At least not to reasonable eyes. Unfortunately, some tend to the visceral rather than the rational in such matters, prisoners of their own preconceptions. Despite the clear and ample evidence to the contrary, they just can’t stop pegging the president as less than committed to Israel’s wellbeing, and can be counted on to shoot at anything that moves if Mr. Obama set it into motion. So Mr. Hagel was immediately judged by some as bad for Israel, if for no … Read More >>
Here are two items to think about, without getting too political. The first depicts a one person’s experience of Israel’s first elections after statehood, in 1949. It is arguably true that things were different then. In fact, what separates different camps within the Orthodox world is articulating just what has changed. The second is a link to a speech that the biggest surprise winner in yesterday’s election gave last March in front of a haredi crowd, before Yair Lapid became a candidate. Reasonable people might disagree about what to believe concerning a speech given by a politician. Nonetheless, many of our readers will find themselves identifying with the essential upshot of his argument, even while finding the historical development somewhat wanting. After winning a stunning 19 seats, some of us are going to be scrambling to get a handle on the man and his vision.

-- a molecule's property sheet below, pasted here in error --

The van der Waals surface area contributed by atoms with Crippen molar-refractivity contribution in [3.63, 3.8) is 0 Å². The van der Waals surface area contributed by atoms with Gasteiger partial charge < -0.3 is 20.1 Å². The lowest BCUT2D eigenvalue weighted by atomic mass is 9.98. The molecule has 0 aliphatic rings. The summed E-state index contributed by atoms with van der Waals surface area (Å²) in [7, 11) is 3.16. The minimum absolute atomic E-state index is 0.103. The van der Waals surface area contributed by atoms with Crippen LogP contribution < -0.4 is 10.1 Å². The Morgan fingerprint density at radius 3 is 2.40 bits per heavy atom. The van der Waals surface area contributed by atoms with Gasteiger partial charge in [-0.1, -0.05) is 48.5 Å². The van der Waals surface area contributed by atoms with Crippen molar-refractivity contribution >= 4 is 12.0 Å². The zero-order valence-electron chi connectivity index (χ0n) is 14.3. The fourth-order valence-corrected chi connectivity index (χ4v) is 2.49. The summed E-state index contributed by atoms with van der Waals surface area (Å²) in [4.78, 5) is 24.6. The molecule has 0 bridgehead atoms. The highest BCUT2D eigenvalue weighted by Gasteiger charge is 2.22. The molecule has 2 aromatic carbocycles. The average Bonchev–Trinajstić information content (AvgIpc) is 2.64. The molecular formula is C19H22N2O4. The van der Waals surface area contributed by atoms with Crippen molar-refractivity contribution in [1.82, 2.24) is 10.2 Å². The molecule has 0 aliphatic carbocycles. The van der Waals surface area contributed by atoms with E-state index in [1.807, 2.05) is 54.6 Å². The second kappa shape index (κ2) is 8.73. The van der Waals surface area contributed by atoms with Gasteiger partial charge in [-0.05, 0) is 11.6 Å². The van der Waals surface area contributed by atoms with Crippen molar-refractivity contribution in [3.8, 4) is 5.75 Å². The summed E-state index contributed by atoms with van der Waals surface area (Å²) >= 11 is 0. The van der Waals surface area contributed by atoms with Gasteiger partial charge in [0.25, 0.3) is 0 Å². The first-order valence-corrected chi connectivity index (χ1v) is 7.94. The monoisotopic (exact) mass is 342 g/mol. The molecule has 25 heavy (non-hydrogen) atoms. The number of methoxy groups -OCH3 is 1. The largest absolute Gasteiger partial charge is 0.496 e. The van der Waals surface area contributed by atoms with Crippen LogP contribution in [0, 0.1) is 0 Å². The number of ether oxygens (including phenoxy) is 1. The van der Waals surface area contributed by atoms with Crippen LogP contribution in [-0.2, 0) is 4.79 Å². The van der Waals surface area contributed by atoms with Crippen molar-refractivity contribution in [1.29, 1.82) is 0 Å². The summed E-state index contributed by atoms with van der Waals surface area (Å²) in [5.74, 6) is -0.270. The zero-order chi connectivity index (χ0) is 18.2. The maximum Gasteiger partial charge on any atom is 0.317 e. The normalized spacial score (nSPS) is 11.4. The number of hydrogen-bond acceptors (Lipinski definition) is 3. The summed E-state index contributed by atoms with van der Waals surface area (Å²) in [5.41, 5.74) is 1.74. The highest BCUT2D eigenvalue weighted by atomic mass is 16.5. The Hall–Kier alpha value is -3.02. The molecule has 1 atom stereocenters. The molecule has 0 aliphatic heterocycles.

A Recollection of Israel’s First Election (thanks to Caren May)
The following item was taken from the diary of Rabbi Moses Yekutiel Alpert of blessed memory who was a teacher in the Etz Chaim Yeshiva in Jerusalem and lived from l917 – 1955. Due to his knowledge of foreign languages and his sterling character … Read More >>
Water, water, every where, And all the boards did shrink; Water, water, every where, Nor any drop to drink.
Ein mayim elah Torah. The water that slakes the ultimate inner thirst is Torah. The annual convention of the Association of Outreach Programs (AJOP) a week ago was awash with Torah. Hundreds of motivated and capable baristas of our life-giving elixir were on hand, serving up chizuk to each other. There was plenty of Torah to drink
A year ago, AJOP’s indomitable leader, Rabbi Yitzchok Lowenbraun, thought of opening the doors of this kiruv gathering to the FFB world. He reasoned that kiruv workers had done much of the heavy lifting in thinking through the issues, and formulating responses that made Torah life attractive to the uninitiated. Those same responses should be valuable in making Torah attractive to “lifers” who for various reasons found themselves in need of some passion and enthusiasm in their avodah. The inreach program last year was a sellout, and he expanded it this year to include a Shabbos before the program for kiruv workers began. He also invited in a wonderful national program of inreach to Orthodox students on campus, called Jewish Learning Initiative on … Read More >>